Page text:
My mother wants to change the ending of my films: Tabu
The actor says her mother is tired of seeing her in “depressing” films such as haider and Maqbool; adds that she wishes to do some comedy roles now.bollywood Updated: Jul 13, 2015 14:54 IST
After keeping a low profile for a few years, Tabu returned to the limelight with Jai Ho in 2014, and followed it up with Haider (2014). The actor also has a couple of releases lined up for the next one year. While the 43-year-old is known for mainly portraying author-backed roles in films, she says she is trying to consciously stay away from extremely grim characters now.
“Bahut ho gaya yaar (it is enough)... Even my mother is bored of them (intense roles), and she asks me not to do them. When I tell her about any role that I’m doing, after hearing the ending of the film, she says, ‘Tauba, bahut depressing hai (oh my, it is very depressing).’ In fact, she has even asked me to tell the directors to change the ending. She wants every character of mine to have a happy ending, not like the ones where I die, like in Hu Tu Tu (1999), Maqbool (2004), Life Of Pi (2012), and Haider,” says Tabu.
As a result, the actor, who has done only a few comedy roles in her career — Chachi 420 (1997), Biwi No. 1 (1999) and Hera Pheri (2000) — feels that she should tap that aspect of her personality in films more often.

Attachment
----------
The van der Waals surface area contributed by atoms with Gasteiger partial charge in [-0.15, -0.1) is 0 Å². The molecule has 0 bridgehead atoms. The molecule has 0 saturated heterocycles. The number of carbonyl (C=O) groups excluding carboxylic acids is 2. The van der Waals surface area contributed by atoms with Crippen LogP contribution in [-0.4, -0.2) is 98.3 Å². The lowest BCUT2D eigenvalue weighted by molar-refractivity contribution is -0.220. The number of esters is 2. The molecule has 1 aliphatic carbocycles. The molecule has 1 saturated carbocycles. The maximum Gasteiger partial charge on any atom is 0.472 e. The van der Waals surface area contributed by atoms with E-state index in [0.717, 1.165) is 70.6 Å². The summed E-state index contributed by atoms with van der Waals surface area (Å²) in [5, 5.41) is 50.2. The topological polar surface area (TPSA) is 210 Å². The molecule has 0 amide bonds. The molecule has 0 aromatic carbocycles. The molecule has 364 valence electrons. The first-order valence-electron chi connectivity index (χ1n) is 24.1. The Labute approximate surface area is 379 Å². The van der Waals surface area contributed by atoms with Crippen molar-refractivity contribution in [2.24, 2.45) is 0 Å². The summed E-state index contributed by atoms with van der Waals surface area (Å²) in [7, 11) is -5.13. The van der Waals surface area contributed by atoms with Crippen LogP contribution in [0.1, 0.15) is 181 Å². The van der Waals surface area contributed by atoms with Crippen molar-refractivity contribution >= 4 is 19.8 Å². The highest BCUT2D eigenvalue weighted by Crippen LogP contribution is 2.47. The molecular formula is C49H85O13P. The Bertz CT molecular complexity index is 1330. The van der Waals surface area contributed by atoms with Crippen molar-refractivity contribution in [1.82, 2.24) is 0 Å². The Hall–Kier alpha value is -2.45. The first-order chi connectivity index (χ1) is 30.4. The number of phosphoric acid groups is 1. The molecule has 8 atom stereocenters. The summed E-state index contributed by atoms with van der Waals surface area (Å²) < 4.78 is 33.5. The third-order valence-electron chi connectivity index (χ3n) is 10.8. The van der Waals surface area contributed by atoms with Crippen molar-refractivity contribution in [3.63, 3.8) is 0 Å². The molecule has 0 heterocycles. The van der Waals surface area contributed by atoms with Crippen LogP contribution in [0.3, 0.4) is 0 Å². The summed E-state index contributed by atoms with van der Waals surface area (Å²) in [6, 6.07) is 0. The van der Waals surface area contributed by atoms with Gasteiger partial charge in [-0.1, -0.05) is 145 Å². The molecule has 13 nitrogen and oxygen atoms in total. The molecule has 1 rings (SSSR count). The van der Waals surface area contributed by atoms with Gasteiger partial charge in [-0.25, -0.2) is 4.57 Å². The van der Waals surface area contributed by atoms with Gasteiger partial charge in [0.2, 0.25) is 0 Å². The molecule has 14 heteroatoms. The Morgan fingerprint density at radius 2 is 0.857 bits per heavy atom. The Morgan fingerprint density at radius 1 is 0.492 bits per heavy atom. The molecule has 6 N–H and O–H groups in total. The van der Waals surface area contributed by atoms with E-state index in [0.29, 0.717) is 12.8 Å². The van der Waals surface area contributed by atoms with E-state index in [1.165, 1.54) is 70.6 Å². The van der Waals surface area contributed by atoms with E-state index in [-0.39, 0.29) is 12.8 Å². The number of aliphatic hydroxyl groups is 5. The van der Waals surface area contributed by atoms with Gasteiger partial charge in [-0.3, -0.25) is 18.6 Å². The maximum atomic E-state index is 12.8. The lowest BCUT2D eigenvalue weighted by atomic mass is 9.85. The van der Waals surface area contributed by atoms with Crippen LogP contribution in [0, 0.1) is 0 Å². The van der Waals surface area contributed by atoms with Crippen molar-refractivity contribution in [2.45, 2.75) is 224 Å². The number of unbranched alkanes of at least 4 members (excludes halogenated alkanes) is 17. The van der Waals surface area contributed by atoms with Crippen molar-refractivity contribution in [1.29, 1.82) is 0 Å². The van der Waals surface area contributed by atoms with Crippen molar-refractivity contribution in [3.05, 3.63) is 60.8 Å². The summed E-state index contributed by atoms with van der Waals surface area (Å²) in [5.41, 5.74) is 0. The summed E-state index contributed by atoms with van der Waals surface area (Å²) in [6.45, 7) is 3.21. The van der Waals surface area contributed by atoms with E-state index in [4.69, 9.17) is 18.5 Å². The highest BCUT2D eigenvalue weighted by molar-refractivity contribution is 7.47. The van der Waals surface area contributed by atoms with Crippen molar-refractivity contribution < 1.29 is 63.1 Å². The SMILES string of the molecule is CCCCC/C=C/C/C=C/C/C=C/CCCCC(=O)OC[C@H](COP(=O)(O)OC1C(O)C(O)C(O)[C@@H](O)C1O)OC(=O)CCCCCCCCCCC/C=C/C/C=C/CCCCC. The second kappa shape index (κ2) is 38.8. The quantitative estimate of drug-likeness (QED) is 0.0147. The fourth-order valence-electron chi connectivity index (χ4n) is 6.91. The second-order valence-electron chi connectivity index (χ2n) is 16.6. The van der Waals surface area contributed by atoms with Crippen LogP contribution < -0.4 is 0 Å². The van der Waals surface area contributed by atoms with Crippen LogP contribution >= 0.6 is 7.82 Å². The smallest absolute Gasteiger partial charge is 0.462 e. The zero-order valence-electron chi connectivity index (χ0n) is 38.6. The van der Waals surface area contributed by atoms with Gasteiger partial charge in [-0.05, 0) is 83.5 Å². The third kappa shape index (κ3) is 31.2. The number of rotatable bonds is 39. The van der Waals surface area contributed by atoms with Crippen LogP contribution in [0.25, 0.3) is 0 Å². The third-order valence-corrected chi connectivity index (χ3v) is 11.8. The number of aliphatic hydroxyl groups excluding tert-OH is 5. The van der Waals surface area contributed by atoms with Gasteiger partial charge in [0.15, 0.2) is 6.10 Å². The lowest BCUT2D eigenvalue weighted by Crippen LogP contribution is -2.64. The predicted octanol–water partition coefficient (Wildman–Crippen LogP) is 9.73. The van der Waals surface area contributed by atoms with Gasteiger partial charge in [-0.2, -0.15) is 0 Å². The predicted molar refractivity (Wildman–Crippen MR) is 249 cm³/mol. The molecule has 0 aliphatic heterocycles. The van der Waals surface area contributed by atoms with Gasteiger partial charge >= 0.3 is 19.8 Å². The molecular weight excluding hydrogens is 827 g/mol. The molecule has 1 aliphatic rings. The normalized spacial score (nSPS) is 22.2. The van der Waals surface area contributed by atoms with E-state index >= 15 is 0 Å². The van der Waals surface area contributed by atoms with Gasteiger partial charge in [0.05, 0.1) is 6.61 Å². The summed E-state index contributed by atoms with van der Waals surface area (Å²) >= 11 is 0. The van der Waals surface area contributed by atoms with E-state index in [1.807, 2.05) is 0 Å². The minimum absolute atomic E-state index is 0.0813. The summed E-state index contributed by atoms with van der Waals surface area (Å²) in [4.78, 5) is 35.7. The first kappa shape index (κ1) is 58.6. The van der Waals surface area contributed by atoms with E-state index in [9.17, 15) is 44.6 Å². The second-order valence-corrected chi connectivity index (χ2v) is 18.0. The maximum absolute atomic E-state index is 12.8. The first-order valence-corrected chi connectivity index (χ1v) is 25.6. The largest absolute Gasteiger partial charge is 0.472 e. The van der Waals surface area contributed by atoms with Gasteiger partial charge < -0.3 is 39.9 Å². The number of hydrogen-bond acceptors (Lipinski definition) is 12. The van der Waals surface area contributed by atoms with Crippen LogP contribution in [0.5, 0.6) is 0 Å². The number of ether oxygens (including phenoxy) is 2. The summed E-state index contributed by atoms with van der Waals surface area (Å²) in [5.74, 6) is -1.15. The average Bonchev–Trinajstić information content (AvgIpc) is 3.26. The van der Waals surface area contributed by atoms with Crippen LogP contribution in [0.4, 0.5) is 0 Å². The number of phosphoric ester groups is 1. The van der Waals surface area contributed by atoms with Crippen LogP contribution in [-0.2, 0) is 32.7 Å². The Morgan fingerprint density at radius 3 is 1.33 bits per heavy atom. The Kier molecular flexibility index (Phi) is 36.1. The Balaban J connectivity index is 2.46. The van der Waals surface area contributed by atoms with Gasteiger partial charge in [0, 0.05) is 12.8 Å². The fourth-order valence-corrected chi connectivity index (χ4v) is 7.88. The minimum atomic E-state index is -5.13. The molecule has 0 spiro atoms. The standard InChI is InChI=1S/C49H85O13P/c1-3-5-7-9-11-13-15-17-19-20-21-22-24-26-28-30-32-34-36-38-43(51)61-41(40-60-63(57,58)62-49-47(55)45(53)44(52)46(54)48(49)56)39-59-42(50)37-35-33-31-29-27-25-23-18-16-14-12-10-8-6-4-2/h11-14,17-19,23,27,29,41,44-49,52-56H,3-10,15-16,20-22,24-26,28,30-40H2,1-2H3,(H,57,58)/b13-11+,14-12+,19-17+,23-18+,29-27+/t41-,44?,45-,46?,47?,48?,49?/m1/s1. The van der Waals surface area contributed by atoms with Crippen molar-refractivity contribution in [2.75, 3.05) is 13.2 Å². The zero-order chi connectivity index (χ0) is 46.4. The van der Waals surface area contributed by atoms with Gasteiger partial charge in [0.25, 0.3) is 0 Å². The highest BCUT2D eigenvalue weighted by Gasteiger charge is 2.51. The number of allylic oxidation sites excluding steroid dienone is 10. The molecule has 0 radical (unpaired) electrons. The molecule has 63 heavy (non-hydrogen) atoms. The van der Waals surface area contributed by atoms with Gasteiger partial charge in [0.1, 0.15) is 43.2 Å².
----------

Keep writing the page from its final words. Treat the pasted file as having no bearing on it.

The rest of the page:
“I keep telling David Dhawan (director) that we should work together. Comedy is something that very few people have been able to tap in my career. I also want to work with Farah and Sajid Khan (siblings and film-makers). My humour comes from them; I picked it up while hanging out with them, and watching them ham scenes together,” she says.
The actor also feels that there are a few things that she can do now, but couldn’t 10-15 years ago. “You automatically become a bit image conscious over a period of time… you don’t want to do something that will harm your image. But, at the same time, you don’t mind experimenting when the risks are not too high,” she says.
Currently, Tabu is looking forward to reuniting with Ajay Devgn on the big screen after 16 years. They last worked together on Thakshak (1999). “Our equation was formed when we were 12-13 years old (they are childhood friends), and such equations are very different. I am happy that he has grown to be such a big star… he has created a great space for himself [in Bollywood],” says Tabu.
She is also part of director Abhishek Kapoor’s next, which is an adaptation of Charles Dickens’s Great Expectations. The actor will essay the role that Rekha was initially set to play. But Tabu says that there is no bad blood between them because of this film. “I was 12 when my sister (Farah Naaz; actor) did her first film, and Rekhaji was part of that movie (Faasle; 1985). That was the first time I met her because I used to often go on the sets. I have grown up watching her, and she has seen me as a child. She is very fond of my sister and mother. She loves me, and I love her from the bottom of my heart,” says Tabu.
Ask her what she would say if she was ever asked to define herself, and the actor says, “I don’t think I can. I can’t step out of my body, and look at myself. Sometimes I’m shy, sometimes I’m outgoing. Also, you keep evolving everyday.”